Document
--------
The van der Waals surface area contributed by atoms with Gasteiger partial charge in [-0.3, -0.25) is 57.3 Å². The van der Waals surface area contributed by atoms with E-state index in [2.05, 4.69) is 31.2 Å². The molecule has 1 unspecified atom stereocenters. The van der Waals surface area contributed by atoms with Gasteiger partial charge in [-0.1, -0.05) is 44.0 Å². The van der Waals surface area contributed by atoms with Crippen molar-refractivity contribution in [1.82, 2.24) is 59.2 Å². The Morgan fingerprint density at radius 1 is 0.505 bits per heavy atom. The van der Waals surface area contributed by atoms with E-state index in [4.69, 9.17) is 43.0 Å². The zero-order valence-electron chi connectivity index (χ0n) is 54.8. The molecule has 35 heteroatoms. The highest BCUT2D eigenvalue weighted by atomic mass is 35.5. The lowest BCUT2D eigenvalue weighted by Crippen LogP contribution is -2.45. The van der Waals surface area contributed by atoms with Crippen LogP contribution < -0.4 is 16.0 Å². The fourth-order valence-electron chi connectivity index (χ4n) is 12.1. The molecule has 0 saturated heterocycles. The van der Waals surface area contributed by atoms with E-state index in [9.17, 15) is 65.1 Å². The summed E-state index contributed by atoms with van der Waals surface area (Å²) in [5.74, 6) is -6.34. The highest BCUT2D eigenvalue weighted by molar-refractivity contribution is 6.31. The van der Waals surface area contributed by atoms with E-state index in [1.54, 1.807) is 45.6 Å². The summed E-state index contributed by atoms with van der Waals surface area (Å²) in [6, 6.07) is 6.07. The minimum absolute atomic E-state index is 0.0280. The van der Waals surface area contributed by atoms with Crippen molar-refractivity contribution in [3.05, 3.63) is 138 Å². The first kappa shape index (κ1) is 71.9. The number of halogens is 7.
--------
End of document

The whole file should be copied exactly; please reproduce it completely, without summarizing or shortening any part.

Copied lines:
The van der Waals surface area contributed by atoms with Gasteiger partial charge in [-0.3, -0.25) is 57.3 Å². The van der Waals surface area contributed by atoms with E-state index in [2.05, 4.69) is 31.2 Å². The molecule has 1 unspecified atom stereocenters. The van der Waals surface area contributed by atoms with Gasteiger partial charge in [-0.1, -0.05) is 44.0 Å². The van der Waals surface area contributed by atoms with Crippen molar-refractivity contribution in [1.82, 2.24) is 59.2 Å². The Morgan fingerprint density at radius 1 is 0.505 bits per heavy atom. The van der Waals surface area contributed by atoms with E-state index in [4.69, 9.17) is 43.0 Å². The zero-order valence-electron chi connectivity index (χ0n) is 54.8. The molecule has 35 heteroatoms. The highest BCUT2D eigenvalue weighted by atomic mass is 35.5. The lowest BCUT2D eigenvalue weighted by Crippen LogP contribution is -2.45. The van der Waals surface area contributed by atoms with Crippen LogP contribution < -0.4 is 16.0 Å². The fourth-order valence-electron chi connectivity index (χ4n) is 12.1. The molecule has 0 saturated heterocycles. The van der Waals surface area contributed by atoms with E-state index in [9.17, 15) is 65.1 Å². The summed E-state index contributed by atoms with van der Waals surface area (Å²) in [5.74, 6) is -6.34. The highest BCUT2D eigenvalue weighted by molar-refractivity contribution is 6.31. The van der Waals surface area contributed by atoms with E-state index in [1.54, 1.807) is 45.6 Å². The summed E-state index contributed by atoms with van der Waals surface area (Å²) in [6, 6.07) is 6.07. The minimum absolute atomic E-state index is 0.0280. The van der Waals surface area contributed by atoms with Crippen molar-refractivity contribution in [3.05, 3.63) is 138 Å². The first kappa shape index (κ1) is 71.9. The number of halogens is 7.